Once upon a midnight clear, there was a child’s cry, a blazing star hung over a stable, and wise men came with birthday gifts. We haven’t forgotten that night down the centuries. We celebrate it with stars on Christmas trees, with the sound of bells, and with gifts.

    But especially with gifts. You give me a book, I give you a tie. Aunt Martha has always wanted an orange squeezer and Uncle Henry can do with a new pipe. For we forget nobody, adult or child. All the stockings are filled, all that is, except one. And we have even forgotten to hang it up. The stocking for the child born in a manger. It’s His birthday we’re celebrating. Don’t let us ever forget that.

    Let us ask ourselves what He would wish for most. And then, let each put in his share, loving kindness, warm hearts, and a stretched out hand of tolerance. All the shining gifts that make peace on earth.

    Christmas birds

    From the Christmas Bookshelf

    I collect Christmas books—at least Christmas books of a certain kind. I've never been interested in either the craft type of Christmas book or its usual companion, the Christmas cookbook. I do have one Christmas recipe book, but simply because it comes with the stories behind those recipes as well. The type of Christmas book I like is either Christmas stories or, in the nonfiction area, books about the history of the holiday itself, the history of Christmas symbols and customs, or how the holiday is celebrated in other places beside the United States. Haunting used bookstores and library sales as well as the usual chain bookstores and Amazon.com has brought me some wonderful finds (and two completely full bookcases).

    Of course I also enjoy Christmas fiction. One of my best discoveries came in 2001, when I picked up a copy of Gerald Toner's Lipstick Like Lindsay's and Other Christmas Stories. Mr. Toner writes Christmas stories that do not involve magical little characters, childlike adults, or children's fantasy characters. Instead, his protagonists are adults or young people who through some means or another come to learn the true, intangible qualities of the holidays. Toner has published three other books of stories, all as priceless as the first.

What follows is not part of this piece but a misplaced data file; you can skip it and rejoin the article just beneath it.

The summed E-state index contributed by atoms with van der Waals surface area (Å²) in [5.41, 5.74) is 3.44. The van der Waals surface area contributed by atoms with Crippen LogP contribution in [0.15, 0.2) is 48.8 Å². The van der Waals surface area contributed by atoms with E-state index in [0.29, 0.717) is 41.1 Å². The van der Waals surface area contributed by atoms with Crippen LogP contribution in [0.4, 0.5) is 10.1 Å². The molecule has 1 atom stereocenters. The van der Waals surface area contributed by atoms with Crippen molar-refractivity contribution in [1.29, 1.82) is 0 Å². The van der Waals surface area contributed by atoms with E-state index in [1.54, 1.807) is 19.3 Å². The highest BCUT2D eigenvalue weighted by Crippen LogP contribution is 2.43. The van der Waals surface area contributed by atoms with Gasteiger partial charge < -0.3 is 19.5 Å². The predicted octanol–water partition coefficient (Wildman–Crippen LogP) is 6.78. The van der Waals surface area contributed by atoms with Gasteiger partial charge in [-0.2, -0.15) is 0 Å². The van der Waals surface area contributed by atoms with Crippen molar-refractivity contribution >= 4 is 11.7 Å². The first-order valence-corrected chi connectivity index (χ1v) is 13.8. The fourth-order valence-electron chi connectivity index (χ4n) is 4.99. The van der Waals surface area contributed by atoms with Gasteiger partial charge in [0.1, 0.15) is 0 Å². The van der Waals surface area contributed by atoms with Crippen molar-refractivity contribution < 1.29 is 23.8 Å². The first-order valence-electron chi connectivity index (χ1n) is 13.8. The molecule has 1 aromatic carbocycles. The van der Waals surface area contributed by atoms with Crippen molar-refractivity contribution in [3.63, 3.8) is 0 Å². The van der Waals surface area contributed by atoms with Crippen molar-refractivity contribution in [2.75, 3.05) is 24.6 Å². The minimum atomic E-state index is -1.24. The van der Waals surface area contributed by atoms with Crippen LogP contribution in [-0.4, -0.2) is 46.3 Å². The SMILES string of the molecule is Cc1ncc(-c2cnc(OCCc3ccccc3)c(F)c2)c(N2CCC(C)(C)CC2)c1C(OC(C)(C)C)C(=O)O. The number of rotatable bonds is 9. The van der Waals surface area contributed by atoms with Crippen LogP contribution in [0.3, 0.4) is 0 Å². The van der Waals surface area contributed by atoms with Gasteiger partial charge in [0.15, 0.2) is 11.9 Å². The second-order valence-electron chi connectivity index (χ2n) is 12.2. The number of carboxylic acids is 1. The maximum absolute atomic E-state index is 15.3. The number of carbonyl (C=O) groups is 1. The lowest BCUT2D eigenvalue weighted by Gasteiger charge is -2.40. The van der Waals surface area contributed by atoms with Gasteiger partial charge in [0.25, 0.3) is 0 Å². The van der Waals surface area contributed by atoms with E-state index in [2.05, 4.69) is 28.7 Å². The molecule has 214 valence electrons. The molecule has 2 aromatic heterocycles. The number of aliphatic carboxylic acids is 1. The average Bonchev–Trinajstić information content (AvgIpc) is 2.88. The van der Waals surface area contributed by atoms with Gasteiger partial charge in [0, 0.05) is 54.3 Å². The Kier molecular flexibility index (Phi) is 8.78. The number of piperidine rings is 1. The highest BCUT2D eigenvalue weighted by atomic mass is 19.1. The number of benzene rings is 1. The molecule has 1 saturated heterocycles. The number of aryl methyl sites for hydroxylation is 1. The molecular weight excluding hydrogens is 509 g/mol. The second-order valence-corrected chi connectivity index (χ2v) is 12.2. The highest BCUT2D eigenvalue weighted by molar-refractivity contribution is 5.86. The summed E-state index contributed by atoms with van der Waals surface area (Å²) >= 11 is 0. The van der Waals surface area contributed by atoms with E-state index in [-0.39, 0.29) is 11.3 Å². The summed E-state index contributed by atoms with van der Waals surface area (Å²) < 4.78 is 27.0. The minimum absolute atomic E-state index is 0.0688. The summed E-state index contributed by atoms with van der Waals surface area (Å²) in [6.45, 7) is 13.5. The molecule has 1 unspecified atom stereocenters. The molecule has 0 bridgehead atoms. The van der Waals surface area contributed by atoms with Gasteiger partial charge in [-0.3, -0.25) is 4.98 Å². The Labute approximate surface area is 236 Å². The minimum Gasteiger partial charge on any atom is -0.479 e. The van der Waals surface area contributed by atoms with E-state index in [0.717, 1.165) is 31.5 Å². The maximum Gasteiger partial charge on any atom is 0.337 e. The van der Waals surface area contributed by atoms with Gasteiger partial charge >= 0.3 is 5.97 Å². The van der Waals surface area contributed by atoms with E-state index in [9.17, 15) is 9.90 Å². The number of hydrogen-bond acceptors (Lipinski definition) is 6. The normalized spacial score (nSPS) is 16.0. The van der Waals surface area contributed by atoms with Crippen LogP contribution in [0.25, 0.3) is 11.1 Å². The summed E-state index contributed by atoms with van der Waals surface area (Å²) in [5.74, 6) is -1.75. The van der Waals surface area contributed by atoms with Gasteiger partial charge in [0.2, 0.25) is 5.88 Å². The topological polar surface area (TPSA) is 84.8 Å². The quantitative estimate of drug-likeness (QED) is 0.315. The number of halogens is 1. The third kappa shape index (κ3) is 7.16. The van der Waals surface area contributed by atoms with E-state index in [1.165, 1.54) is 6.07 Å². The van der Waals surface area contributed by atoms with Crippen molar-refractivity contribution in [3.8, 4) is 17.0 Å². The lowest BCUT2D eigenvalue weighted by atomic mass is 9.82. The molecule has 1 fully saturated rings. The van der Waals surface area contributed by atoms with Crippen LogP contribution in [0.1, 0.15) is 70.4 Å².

Here are some other favorites:

    A complete list of my Christmas books in RTF format.

       

    Holiday Cartoon Quiz

    Which asks the question: just how many of those animated Christmas specials have you watched?

    1. She's Rudolph the Red-Nosed Reindeer's girlfriend. What's her name?
    2. What is the name of the little girl who helped Frosty the Snowman escape the evil Professor Hinkle?
    3. What was the name of the donkey who took Mary and Joseph to Bethlehem? (Hint: He had excessively long ears!)
    4. What is the name of the Grinch's dog?
    5. Santa Claus refused to visit Junctionville because this mouse said he was "a fraudulent lie." What is his name?
    6. What is it Lucy Van Pelt wants for Christmas rather than toys?
    7. What is the name of the frosty foe who blocks Kris Kringle, adopted son of the Kringle elves, from delivering toys to the village of Sombertown?
    8. What kind of dessert does Tiny Tim sing for in Mr. Magoo's version of A Christmas Carol?
    9. Who is the frazzled woman who plays herd on her sons the Heat Miser and the Snow Miser?
    10. Ali and Ben Haramid force this little drimmer boy to join their performing arts caravan—what's his name?

          Bonus question: Name the little drummer boy's three animals:
          _______________ the camel
          _______________ the donkey
          _______________ the lamb

    Answers below

       

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    The Double Christmas Gift

    I found this wonderful anecdote in a book called Follow the Year by Mala Powers. It was especially meaningful that year of the "tree fairies" when so many of our friends did favors for us.

    John, a young African boy, listened carefully as his teacher explained why it is that Christians give presents to one another at Christmas. "The gift is an expression of our joy over the birth of Jesus and of our friendship for one another," she said.

    When Christmas Day came, John brought the teacher a seashell of lustrous beauty. "Where did you ever find such a beautiful shell?" the teacher asked as she gently fingered the gift.

    John told her that there was only one spot where such extraordinary shells could be found. When he named the place, a certain bay several miles away, the teacher was left almost speechless.

    "Why it's gorgeous—wonderful—but you shouldn't have gone all that way to get a gift for me."